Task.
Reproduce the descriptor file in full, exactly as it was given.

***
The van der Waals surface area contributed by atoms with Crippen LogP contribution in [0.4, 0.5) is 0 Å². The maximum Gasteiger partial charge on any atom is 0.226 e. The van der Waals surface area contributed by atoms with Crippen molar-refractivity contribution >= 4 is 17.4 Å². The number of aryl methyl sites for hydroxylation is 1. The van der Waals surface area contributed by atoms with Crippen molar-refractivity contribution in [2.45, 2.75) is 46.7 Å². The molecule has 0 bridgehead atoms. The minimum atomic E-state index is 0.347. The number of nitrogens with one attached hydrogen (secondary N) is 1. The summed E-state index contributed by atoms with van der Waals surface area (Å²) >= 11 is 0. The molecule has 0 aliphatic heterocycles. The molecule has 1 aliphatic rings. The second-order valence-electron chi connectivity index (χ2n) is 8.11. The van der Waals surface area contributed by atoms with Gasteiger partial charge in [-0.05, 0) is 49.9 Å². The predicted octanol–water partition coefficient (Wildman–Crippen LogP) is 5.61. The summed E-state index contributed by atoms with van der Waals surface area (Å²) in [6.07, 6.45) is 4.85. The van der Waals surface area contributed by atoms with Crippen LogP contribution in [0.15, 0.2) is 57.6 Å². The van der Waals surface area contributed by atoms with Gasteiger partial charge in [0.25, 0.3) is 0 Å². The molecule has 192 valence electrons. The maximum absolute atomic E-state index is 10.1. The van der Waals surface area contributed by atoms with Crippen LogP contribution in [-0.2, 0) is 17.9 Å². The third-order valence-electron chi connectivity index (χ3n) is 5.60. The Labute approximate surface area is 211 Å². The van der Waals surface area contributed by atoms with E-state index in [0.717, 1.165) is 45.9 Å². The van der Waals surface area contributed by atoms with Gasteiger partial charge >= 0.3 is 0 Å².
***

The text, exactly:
The van der Waals surface area contributed by atoms with Crippen LogP contribution in [0.4, 0.5) is 0 Å². The maximum Gasteiger partial charge on any atom is 0.226 e. The van der Waals surface area contributed by atoms with Crippen molar-refractivity contribution >= 4 is 17.4 Å². The number of aryl methyl sites for hydroxylation is 1. The van der Waals surface area contributed by atoms with Crippen molar-refractivity contribution in [2.45, 2.75) is 46.7 Å². The molecule has 0 bridgehead atoms. The minimum atomic E-state index is 0.347. The number of nitrogens with one attached hydrogen (secondary N) is 1. The summed E-state index contributed by atoms with van der Waals surface area (Å²) >= 11 is 0. The molecule has 0 aliphatic heterocycles. The molecule has 1 aliphatic rings. The second-order valence-electron chi connectivity index (χ2n) is 8.11. The van der Waals surface area contributed by atoms with Gasteiger partial charge in [-0.05, 0) is 49.9 Å². The predicted octanol–water partition coefficient (Wildman–Crippen LogP) is 5.61. The summed E-state index contributed by atoms with van der Waals surface area (Å²) in [6.07, 6.45) is 4.85. The van der Waals surface area contributed by atoms with Crippen LogP contribution in [0.15, 0.2) is 57.6 Å². The van der Waals surface area contributed by atoms with Gasteiger partial charge in [0.25, 0.3) is 0 Å². The molecule has 192 valence electrons. The maximum absolute atomic E-state index is 10.1. The van der Waals surface area contributed by atoms with Crippen LogP contribution in [-0.2, 0) is 17.9 Å². The third-order valence-electron chi connectivity index (χ3n) is 5.60. The Labute approximate surface area is 211 Å². The van der Waals surface area contributed by atoms with E-state index in [0.717, 1.165) is 45.9 Å². The van der Waals surface area contributed by atoms with Gasteiger partial charge >= 0.3 is 0 Å².